28 Oct


I always speak to Sofia, my daughter, in Spanish. I want to allow her to be fully bilingual. I think it is amazing to see bilingual kids switching with no problem from one language to another with no accent what so ever. That’s my challenge. The rest of her world, including daddy, speaks to her in English. The only exception is when I “skype” or speak on speaker phone with my family and friends back in Spain or we are there in summer.

 It’s been fun and amazing to see how she understands me when I speak to her. She only speaks few words mainly in English but when she wants more of something she says “mas”. Hey, That’s a start!!!!.  I have been doing some reading about the matter and discovered interesting information that I want to share with the world.  

Research in the neurobiology of bilinguism has been concluded that been fluent in two languages and particularly from early childhood enhances the ability to concentrate. Also might protect against the onset of dementia and other age-related cognitive decline.  More information and bibliography related to this is available on the Society for Neuroscience website.

 Here is the link:

Other neurophysicological and brain imaging studies suggest that there is a unitary neural system with overlapping brain regions involved in the processing of more than one language. This network get strong by activation getting strong when there is second language processing. The level of activation of this neural network depends also on proficiency level, task demands, similarity of the languages, and the age of acquisition. The age of acquisition has been a factor emphasized in much of the information that I have read, suggesting for example that the age of acquisition dominantly affects syntax processing in the bilingual brain. It is important to keep in mind that the earlier we expose our baby to other languages the better for their little but powerful developing brains. Another cool fact is that early bilinguals learn gramatical knowledge by means of a frontal system involving Broca’s area and the basal ganglia, whereas late bilinguals learn their second language by means of a temporally located neural system(1).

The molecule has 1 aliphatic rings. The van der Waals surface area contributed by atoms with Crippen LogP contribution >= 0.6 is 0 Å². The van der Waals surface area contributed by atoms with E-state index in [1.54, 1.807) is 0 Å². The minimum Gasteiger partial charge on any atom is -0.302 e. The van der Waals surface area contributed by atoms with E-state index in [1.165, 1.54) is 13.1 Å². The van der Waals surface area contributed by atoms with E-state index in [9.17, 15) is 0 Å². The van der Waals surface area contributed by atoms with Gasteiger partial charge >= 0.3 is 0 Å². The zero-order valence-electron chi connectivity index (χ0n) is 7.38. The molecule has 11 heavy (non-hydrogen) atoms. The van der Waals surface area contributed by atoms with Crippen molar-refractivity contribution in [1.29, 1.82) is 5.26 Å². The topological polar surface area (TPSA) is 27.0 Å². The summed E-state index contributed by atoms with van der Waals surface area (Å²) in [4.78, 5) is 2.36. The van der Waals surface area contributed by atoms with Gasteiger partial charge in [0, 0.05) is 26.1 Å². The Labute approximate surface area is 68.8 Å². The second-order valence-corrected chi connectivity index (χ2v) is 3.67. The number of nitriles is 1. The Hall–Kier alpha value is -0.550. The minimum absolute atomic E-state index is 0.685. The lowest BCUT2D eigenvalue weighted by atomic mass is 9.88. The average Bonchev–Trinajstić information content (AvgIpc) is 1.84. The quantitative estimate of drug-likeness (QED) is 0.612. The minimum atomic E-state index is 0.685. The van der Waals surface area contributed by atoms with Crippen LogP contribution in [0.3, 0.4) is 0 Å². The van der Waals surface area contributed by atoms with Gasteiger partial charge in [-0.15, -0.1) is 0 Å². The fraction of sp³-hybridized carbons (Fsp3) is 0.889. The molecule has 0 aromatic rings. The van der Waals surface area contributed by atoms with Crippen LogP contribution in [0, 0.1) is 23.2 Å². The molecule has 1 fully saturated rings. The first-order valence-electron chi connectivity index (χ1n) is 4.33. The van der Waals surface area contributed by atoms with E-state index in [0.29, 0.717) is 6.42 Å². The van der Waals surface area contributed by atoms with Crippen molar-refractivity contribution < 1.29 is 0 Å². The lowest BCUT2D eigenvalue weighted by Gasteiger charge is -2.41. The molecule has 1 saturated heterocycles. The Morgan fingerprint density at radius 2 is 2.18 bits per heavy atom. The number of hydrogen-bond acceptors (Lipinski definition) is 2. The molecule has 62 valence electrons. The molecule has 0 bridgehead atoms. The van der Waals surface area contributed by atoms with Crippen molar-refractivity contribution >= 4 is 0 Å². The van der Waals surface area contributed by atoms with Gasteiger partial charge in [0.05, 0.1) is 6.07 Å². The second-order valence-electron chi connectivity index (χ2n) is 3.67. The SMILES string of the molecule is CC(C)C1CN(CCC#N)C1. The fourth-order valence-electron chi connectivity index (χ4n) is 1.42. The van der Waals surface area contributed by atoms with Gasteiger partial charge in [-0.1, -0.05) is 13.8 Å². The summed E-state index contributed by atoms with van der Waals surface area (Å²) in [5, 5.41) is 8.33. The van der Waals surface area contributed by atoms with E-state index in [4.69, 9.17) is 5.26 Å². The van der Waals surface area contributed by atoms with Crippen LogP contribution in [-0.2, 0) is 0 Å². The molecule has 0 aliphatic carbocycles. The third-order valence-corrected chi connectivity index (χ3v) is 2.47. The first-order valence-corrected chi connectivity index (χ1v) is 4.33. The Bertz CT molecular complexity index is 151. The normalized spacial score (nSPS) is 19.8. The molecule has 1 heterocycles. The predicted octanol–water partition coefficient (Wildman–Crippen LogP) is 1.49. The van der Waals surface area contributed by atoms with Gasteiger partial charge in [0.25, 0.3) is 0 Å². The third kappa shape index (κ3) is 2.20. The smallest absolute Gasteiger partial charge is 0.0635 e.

Isn’t the brain fascinating!!!!!..

I also checked some blogs about raising bilingual kids. The june 2003 post by offers an interesting idea advised by the German linguist Traute Taeschner in her book “The Sun is Feminine: A Study on Language Acquisition in Bilingual Children. She suggested following the “one parent, one language” rule: each parent should speak only one language (preferably his or her native one) with the child, right from birth, so that the child is able to identify each language with a specific person, and thereby learns to keep the languages separate. I didn’t read the book (it is priced close to 100$ in amazon), but this is what my husband and I are doing.

There is so much information out there which I will continue to explore.  In the future I will comment on the progress of my adventure with my lovely bilingual baby.

To finish a humorous splash, a joke about bilinguism.

I police dog responded to an ad for work in the FBI. “Well” says the personal director. “You’ll have to meet some strict requirements. First, you must type at least 60 words per minute”. Sitting down at the typewriter, the dog types out 80 words per minute,

“Also” says the director, “You must pass a physical and complete the obstacle course”.

This prefect canine specimen finished the course in record time. “There’s one last requirement”, the director continues, “You must be bilingual”.

With confidence, the dog looks up at him and says, “Meow!”.

(1) Language and brain. Angela D. Friederici and Isabell Wartenburger. 2010. Wiley Interdisciplinary Reviews: Cognitive Science. Vol 1, Issue 2. Pages:  150-159.


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